The mini-monies will fund a wide range of projects. To cite just a few:

Spaulding High School will continue their collaboration with Generator, Champlain Valley Educator Development Center (CVEDC), with their work-based learning partners with an emphasis on Design Thinking, Engineering and Entrepreneurship. The project will expose students to diverse workplaces and cultures, fostering a supportive community for women and BIPOC students.

Burlington’s BTC Culinary Arts will expand its pop-up restaurant sites. The “Champlain Café” will reach more women and BIPOC, as well as areas that are more rural. Locations to offer various themed meals via the pop-up restaurant would be towns such as Milton, Richmond, Hinesburg, Winooski, just to name a few. This would expand the awareness of the program to prospective students. Funding will cover vender permits, marketing materials, and compensation for a truck driver.

Orange Southwest School District/Randolph Technical and Career Center (RTCC) is working on a community outreach project involving the building of tiny homes. They plan to donate a tiny home to a worthy cause and sell another to have seed money to continue the project. This idea started out of a desire to help those in need, specifically those who are looking for affordable housing in rural Vermont with a focus on low-income populations and veterans.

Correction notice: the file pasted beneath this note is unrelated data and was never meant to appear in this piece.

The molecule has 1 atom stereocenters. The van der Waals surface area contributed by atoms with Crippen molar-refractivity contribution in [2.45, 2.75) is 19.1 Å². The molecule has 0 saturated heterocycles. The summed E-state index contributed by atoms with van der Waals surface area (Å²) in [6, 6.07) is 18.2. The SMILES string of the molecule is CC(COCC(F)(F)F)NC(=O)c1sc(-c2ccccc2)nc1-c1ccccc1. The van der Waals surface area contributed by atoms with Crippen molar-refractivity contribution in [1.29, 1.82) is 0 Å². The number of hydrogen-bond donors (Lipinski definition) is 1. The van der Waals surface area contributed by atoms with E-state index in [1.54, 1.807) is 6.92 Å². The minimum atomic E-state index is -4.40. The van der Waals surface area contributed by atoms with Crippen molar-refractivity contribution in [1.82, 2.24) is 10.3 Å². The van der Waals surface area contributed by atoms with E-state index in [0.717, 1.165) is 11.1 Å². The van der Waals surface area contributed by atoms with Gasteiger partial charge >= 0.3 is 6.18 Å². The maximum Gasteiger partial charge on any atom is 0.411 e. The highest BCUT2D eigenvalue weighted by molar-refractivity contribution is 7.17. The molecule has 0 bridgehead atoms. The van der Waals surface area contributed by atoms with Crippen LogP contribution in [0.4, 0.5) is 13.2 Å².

Hazen’s Pathways program enables students to create and design their own IBL (Independent Based Learning) course. The mini-monies funding provides students, especially those living in rural areas, BIPOC, and young women with materials and tools to develop and produce a product for market. Each individual will have the opportunity to meet business owners who specialize in the individual’s area of interest. The Community Navigator Mini-Monies Program will introduce a minimum of 10-20 students to an authentic deep dive into creating, marketing, and promoting their individualized product.